R/E/P Community

R/E/P => Klaus Heyne's Mic Lab => Topic started by: Donn on July 21, 2021, 07:15:23 PM

Title: C414 "Comb" version
Post by: Donn on July 21, 2021, 07:15:23 PM

I have the opportunity to purchase a C414 non "EB" version (often called the "Comb" version). It's the type that has the removable cable connector with the permanently attached cable, and a serial number in the 1500's on the body of the mic.  My understanding is that these predate the "EB" version. This one, however, has a teflon ring on the capsule. Would this version originally have a teflon ring, or were these equipped with brass capsules?

Title: Re: C414 "Comb" version
Post by: klaus on July 21, 2021, 10:48:53 PM
No 414Comb came with the Nylon (“Teflon”) surround. The mic’s original brass-screw capsule was changed out at some point, which sadly also removed most of this model’s attraction.
Title: Re: C414 "Comb" version
Post by: Donn on July 22, 2021, 06:05:31 PM
Thanks for the information, Klaus

Did the Comb versions all come with the red painted backplates, or were some of them the older clear ones?

Title: Re: C414 "Comb" version
Post by: klaus on July 23, 2021, 11:35:48 AM
The C414Comb, introduced as the C412 in 1970, and finalized with added hyper-cardioid pattern as c414comb in 1972, did not have red paint on the CK12 backplates but used opaque-lear backplates, like previous CK12 versions.
Title: Re: C414 "Comb" version
Post by: David Satz on August 10, 2021, 09:20:42 AM
Klaus, what sense do you / did you make of AKG's use of "Comb."? What did it indicate that was different from microphones that didn't have "Comb." in their names? That has never been clear to me.

--best regards
Title: Re: C414 "Comb" version
Post by: klaus on August 10, 2021, 12:15:43 PM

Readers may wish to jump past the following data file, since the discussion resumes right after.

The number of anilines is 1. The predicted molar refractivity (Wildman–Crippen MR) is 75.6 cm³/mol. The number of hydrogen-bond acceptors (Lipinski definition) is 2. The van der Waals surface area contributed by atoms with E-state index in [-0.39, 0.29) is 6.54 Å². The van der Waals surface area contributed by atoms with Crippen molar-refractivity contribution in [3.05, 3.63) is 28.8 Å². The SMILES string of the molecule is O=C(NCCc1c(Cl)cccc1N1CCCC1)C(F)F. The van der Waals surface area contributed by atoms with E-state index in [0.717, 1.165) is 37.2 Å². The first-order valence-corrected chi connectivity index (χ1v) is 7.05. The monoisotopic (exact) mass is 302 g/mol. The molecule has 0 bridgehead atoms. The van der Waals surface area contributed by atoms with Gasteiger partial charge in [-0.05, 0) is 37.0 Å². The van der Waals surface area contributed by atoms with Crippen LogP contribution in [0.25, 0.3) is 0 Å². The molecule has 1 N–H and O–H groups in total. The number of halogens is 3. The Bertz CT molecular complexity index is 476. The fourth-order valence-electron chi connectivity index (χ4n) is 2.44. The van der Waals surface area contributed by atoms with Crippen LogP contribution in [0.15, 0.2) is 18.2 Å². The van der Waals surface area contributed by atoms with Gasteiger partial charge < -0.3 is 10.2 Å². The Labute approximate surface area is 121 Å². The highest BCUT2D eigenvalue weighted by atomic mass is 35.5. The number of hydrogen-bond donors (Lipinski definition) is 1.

It was explained to me by AKG's then technical director who also was in charge of the development of the model that "Comb" was chosen because it was the company's first mic whose patterns could be selected (combined) directly on the mic itself. (The ELA M251, which preceded the 414 as a mic with a pattern switch, was commissioned, named and marketed by Telefunken.)

As naming of mics is usually done by marketing, and not by R/D-lab coat types, I believe he, too, might have been speculating, as we are still today.
Title: Re: C414 "Comb" version
Post by: soapfoot on August 10, 2021, 02:02:52 PM
Speaking of speculation:

Since this was (I believe) AKG's first model to offer four patterns, I always wondered whether there might've been another word (perhaps even German?) that could stand in for "supercardioid," as the mic's patterns (in order) were:

Cardioid, Omni, (M?), Bidirectional

But I've never been able to come up with a suitable "M" word, so it seems likely that the order of the other three are just coincidence.

Title: Re: C414 "Comb" version
Post by: Kai on August 11, 2021, 11:11:07 AM
I have no explanation for the name, but found a nice history of the AKG C 414, including a sound comparison professionally done:
Title: Re: C414 "Comb" version
Post by: gtoledo3 on August 11, 2021, 02:38:16 PM
I think “comb” refers to the offering of the mic as a full kit including in this instance the same phantom PSU that could also work with 451 mics, and whatever else would come with the “full package”. Kind of analogous to a Neumann Set Z. Note the mics have “414” engraved, iirc, not “414 COMB”.